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The Moral Compass Behind “Weird Dog Bot”

When I started searching around for information on Twitter Bots, the same page kept coming up: Automation Rules and Best Practices. Here, Twitter outlines their philosophy on the automatic triggering of certain events across their site.

The bot I attempted (and am still attempting to) create this week is Weird Dog Bot, which will scrape the phrase “my dog is weird” off of Twitter, but only if the user has also included an image. Pretty much, a repository for weird dogs on Twitter (though, this would be perfect for Instagram as well). For some, I imagine this is not a very difficult bot to create, but I have so far dipped into a few tutorials (I practically completed the Wolfram Alpha one, which was very simple) and found them in one way or another lacking in doing exactly what Weird Dog Bot wants. The closest I found was a Python Retweet Bot on Github, but as far as I can tell, it has no metric to detect whether a tweet contains a photo, though I’m sure that’s not too difficult. Over the past year I’ve kept looking at the Twitter API Tutorial on Codecademy and telling myself I’m going to go for it, but I’m always distracted by my want to learn Python and Javascript first.

Anyway, automation: is it evil? If anything, it’s more of a chaotic neutral by default (or perhaps more on the ‘lawful’ side, as it follows a set of guidelines) but certainly there are reasons why Twitter has a page on what kind of automation is frowned upon. There are the malicious sort of bots that masquerade as humans and then the good sort of bots that will take images you send it, and tweet back what seems to be a randomly-generated quilt version. Neat. So how do you figure out where your bot falls “morally”? Is Weird Dog Bot a Terminator (good movie, bad robot), or a Chappie (bad movie, good robot) ? Well, even with this analogy, the “bad robot” is the one who pretends to be human, the terminator. Chappie, on the other hand, never pretended to not be human–he was obviously a machine, albeit one who cannot quilt (or could he? I didn’t see it).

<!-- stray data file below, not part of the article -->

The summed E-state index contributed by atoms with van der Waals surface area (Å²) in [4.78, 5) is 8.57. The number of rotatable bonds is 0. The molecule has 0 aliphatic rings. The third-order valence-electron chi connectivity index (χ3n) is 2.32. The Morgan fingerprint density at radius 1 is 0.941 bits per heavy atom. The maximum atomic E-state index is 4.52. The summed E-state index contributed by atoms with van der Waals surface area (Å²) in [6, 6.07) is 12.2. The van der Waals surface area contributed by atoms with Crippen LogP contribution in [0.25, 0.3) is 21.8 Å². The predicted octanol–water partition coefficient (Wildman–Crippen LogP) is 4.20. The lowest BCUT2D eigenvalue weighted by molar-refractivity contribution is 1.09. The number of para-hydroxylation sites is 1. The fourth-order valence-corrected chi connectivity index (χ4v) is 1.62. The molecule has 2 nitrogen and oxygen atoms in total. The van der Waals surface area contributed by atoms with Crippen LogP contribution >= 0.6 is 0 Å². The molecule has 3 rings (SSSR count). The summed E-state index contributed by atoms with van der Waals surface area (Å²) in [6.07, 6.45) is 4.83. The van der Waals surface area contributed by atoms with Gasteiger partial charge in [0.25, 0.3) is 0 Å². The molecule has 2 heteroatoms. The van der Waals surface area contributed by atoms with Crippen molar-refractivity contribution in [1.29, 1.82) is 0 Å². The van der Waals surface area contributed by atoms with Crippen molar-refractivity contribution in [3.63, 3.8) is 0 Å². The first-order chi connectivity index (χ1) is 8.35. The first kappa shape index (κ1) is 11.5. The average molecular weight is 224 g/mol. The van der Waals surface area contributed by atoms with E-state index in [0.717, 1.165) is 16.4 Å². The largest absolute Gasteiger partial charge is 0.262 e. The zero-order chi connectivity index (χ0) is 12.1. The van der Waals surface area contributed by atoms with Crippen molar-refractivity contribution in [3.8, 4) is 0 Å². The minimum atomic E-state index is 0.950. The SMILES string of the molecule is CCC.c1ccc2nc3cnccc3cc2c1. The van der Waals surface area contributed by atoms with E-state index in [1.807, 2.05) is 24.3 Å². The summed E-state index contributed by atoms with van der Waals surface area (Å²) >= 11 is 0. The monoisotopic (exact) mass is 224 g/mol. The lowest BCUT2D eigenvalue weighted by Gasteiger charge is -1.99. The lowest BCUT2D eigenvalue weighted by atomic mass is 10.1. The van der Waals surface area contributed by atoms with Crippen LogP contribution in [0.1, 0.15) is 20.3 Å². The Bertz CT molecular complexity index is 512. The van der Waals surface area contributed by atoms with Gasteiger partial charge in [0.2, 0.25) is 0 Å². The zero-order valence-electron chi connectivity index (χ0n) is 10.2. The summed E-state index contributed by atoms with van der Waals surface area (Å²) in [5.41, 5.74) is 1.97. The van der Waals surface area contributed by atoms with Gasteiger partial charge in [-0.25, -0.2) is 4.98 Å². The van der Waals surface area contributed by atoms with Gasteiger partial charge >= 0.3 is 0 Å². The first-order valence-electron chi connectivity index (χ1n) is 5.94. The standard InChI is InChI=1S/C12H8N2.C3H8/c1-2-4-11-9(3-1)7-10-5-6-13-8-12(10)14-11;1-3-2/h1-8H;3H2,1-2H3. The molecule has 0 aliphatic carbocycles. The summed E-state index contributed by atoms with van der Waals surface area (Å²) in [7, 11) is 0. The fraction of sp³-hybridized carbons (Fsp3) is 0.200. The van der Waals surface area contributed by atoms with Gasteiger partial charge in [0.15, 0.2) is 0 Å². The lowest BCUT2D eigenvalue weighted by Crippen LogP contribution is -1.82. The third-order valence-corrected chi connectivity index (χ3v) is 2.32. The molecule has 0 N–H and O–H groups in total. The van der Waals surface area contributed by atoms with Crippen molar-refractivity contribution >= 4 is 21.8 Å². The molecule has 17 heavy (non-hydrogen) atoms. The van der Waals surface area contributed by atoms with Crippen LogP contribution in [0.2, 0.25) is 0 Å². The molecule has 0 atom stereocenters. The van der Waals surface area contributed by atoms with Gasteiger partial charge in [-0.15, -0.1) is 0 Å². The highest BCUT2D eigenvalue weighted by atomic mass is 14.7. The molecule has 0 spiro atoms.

That’s not good enough though, right? Because sometimes there are bots that you know are bots and they’re terrible: spam bots. Alternatively, its likely that there are “good” bots out on the Twitterverse leading a perfectly normal “life”, not even trying to catfish anyone; but we wouldn’t know it, because we’d simply assume they’re human. With that said, if you don’t know the user personally and they happen to be a bot (a non-malicious one, let’s assume), then what difference does it make? They’ll have a conversation, favorite stuff, retweet, etc. just like a human would. I could simply operate the Weird Dog Bot account if I wanted to, yeah? Use the search feature, sort by “New” and retweet pictures of weird dogs, and it wouldn’t be considered bad. So, if I created a bot to do it for me, how could it be bad, right? Further, the account has “bot” in the name. He’s obviously a Chappie, come on!

Some people just don’t like interacting with bots though. Have you ever been retweeted by a bot, or received a reply from a bot? It doesn’t feel “special”, right? It just so happens that you triggered the right terms in their engine to elicit a response…

…wait, isn’t that the same for humans?

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